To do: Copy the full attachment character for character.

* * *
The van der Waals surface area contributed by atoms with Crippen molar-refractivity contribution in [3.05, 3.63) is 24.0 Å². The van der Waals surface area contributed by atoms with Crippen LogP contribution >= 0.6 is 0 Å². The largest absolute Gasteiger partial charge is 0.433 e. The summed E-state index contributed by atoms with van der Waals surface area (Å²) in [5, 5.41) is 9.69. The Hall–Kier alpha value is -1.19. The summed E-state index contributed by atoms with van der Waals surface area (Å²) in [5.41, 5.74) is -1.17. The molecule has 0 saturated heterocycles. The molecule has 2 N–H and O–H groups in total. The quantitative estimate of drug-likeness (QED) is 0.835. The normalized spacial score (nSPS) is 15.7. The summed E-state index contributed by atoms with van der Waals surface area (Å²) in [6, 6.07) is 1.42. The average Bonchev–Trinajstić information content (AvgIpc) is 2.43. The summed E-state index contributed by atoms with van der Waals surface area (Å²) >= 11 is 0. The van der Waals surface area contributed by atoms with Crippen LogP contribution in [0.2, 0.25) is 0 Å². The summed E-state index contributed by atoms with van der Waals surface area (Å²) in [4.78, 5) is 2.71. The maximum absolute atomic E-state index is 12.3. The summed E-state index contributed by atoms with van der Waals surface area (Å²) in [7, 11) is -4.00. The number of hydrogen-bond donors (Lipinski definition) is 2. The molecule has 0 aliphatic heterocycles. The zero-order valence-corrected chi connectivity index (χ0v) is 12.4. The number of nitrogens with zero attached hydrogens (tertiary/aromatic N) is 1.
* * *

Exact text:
The van der Waals surface area contributed by atoms with Crippen molar-refractivity contribution in [3.05, 3.63) is 24.0 Å². The van der Waals surface area contributed by atoms with Crippen LogP contribution >= 0.6 is 0 Å². The largest absolute Gasteiger partial charge is 0.433 e. The summed E-state index contributed by atoms with van der Waals surface area (Å²) in [5, 5.41) is 9.69. The Hall–Kier alpha value is -1.19. The summed E-state index contributed by atoms with van der Waals surface area (Å²) in [5.41, 5.74) is -1.17. The molecule has 0 saturated heterocycles. The molecule has 2 N–H and O–H groups in total. The quantitative estimate of drug-likeness (QED) is 0.835. The normalized spacial score (nSPS) is 15.7. The summed E-state index contributed by atoms with van der Waals surface area (Å²) in [6, 6.07) is 1.42. The average Bonchev–Trinajstić information content (AvgIpc) is 2.43. The summed E-state index contributed by atoms with van der Waals surface area (Å²) >= 11 is 0. The van der Waals surface area contributed by atoms with Crippen LogP contribution in [0.2, 0.25) is 0 Å². The summed E-state index contributed by atoms with van der Waals surface area (Å²) in [4.78, 5) is 2.71. The maximum absolute atomic E-state index is 12.3. The summed E-state index contributed by atoms with van der Waals surface area (Å²) in [7, 11) is -4.00. The number of hydrogen-bond donors (Lipinski definition) is 2. The molecule has 0 aliphatic heterocycles. The zero-order valence-corrected chi connectivity index (χ0v) is 12.4. The number of nitrogens with zero attached hydrogens (tertiary/aromatic N) is 1.